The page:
Can't we all just get along?

21 Sep 2017
Brendon Crown

While summer is fast approaching, the politics of energy still burns fiercely. Without a ceasefire, the  prospects for Australia’s energy mix, system security and the effect on markets will remain in limbo – coming at a cost for customers.

However, the challenge is not confined to Australia, it is a global conversation. Utilities, grid operators and regulators in the United States are also managing the transition to a more diverse generation fleet to strike the balance of supporting the evolution of competitive wholesale electricity markets, integrating large amounts of clean energy while keeping customers’ costs low.

Diversity rules

Earlier this week, the Chair of the Australian Energy Market Commission (AEMC), John Pierce announced new rules “designed to provide confidence in the security of the system” as more non-synchronous, lower emission generators like wind and solar come in, and synchronous generators like coal retire. On the same day the AEMC released further rule changes proposed by the Australian Energy Market Operator (AEMO) which look to change the technical requirements for equipment connecting to the power system. AEMO is concerned that the security of the power system may be impacted if current and future applications for connection are processed on the basis of the current access standards.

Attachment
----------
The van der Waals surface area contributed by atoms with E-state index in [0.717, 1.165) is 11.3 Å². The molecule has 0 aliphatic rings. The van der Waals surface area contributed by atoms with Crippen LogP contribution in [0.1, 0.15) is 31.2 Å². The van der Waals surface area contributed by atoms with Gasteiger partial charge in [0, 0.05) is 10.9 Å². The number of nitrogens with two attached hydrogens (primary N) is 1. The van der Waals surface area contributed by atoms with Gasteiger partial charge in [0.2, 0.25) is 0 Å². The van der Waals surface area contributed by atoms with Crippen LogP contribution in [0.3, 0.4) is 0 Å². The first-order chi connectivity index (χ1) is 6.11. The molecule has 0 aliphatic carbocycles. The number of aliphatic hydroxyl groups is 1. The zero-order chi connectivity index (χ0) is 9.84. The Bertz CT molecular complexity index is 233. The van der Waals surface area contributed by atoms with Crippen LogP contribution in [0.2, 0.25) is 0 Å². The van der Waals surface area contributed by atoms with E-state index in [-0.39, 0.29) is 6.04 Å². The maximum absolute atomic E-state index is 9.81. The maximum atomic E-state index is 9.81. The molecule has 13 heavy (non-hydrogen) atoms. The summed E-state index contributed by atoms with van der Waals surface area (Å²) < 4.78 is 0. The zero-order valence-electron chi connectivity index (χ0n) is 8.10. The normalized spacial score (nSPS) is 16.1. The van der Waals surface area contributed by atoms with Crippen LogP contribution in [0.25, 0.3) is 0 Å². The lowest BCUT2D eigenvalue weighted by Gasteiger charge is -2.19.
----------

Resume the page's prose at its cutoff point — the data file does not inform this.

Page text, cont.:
Last week the  AEMC discussion paper on Strategic Priorities recognised that the inclusion of a more diverse generation mix is a core challenge for the market, noting that changing cost structures of new and thermal generators, as well as government policies, is driving the move toward non-synchronous, intermittent generation:

Given these changes, coordinating the generation and consumption of electricity is becoming more complex and will require new approaches to maintain system security and reliability of supply.

AEMO’s Advice to the Commonwealth Government on dispatchable capability recommended a series of short term measures to address insufficient investment in flexible dispatchable resources to maintain the defined target level of supply reliability. AEMO notes that over the past decade, 5,199 megawatts (MW) of baseload generation has retired, and replaced with only 240 MW of coal plant expansion. The retired generation has instead been replaced by a wide diversity of different types of generation fuel types including wind, gas, hydro, large scale solar, liquid fuel and other sources such as biomass.

The Grattan Institute’s report on the long term future of the National Electricity Market (NEM) noted the trend toward an increased diverse mix of fuel sources: